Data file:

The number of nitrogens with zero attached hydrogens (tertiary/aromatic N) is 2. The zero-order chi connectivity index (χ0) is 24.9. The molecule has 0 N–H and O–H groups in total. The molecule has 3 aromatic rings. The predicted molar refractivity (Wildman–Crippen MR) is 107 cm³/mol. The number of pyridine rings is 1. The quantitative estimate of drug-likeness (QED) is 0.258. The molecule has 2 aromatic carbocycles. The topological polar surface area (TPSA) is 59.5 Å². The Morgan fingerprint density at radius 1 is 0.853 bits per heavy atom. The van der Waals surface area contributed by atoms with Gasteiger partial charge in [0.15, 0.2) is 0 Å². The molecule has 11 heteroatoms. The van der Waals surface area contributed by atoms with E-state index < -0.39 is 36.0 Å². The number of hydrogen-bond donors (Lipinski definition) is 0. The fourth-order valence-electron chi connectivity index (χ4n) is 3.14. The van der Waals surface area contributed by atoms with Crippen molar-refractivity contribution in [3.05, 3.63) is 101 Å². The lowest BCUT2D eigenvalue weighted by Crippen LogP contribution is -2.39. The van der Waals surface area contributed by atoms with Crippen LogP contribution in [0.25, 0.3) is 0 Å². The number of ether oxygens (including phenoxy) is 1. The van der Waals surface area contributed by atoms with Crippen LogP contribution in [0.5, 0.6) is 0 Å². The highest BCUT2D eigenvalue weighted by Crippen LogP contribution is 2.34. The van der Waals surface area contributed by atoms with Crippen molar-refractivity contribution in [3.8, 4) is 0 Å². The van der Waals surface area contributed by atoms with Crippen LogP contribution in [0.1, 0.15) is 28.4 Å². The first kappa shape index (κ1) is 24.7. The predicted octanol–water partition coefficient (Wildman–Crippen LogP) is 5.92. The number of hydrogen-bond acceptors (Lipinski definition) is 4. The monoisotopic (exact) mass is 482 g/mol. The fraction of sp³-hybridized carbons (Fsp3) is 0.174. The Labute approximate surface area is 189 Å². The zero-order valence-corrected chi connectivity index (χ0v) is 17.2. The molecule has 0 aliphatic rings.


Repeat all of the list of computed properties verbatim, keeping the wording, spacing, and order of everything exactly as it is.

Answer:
The number of nitrogens with zero attached hydrogens (tertiary/aromatic N) is 2. The zero-order chi connectivity index (χ0) is 24.9. The molecule has 0 N–H and O–H groups in total. The molecule has 3 aromatic rings. The predicted molar refractivity (Wildman–Crippen MR) is 107 cm³/mol. The number of pyridine rings is 1. The quantitative estimate of drug-likeness (QED) is 0.258. The molecule has 2 aromatic carbocycles. The topological polar surface area (TPSA) is 59.5 Å². The Morgan fingerprint density at radius 1 is 0.853 bits per heavy atom. The van der Waals surface area contributed by atoms with Gasteiger partial charge in [0.15, 0.2) is 0 Å². The molecule has 11 heteroatoms. The van der Waals surface area contributed by atoms with E-state index < -0.39 is 36.0 Å². The number of hydrogen-bond donors (Lipinski definition) is 0. The fourth-order valence-electron chi connectivity index (χ4n) is 3.14. The van der Waals surface area contributed by atoms with Crippen molar-refractivity contribution in [3.05, 3.63) is 101 Å². The lowest BCUT2D eigenvalue weighted by Crippen LogP contribution is -2.39. The van der Waals surface area contributed by atoms with Crippen LogP contribution in [0.25, 0.3) is 0 Å². The number of ether oxygens (including phenoxy) is 1. The van der Waals surface area contributed by atoms with Crippen LogP contribution in [0.5, 0.6) is 0 Å². The highest BCUT2D eigenvalue weighted by Crippen LogP contribution is 2.34. The van der Waals surface area contributed by atoms with Crippen molar-refractivity contribution in [3.8, 4) is 0 Å². The van der Waals surface area contributed by atoms with Crippen LogP contribution in [0.1, 0.15) is 28.4 Å². The first kappa shape index (κ1) is 24.7. The predicted octanol–water partition coefficient (Wildman–Crippen LogP) is 5.92. The number of hydrogen-bond acceptors (Lipinski definition) is 4. The monoisotopic (exact) mass is 482 g/mol. The fraction of sp³-hybridized carbons (Fsp3) is 0.174. The Labute approximate surface area is 189 Å². The zero-order valence-corrected chi connectivity index (χ0v) is 17.2. The molecule has 0 aliphatic rings.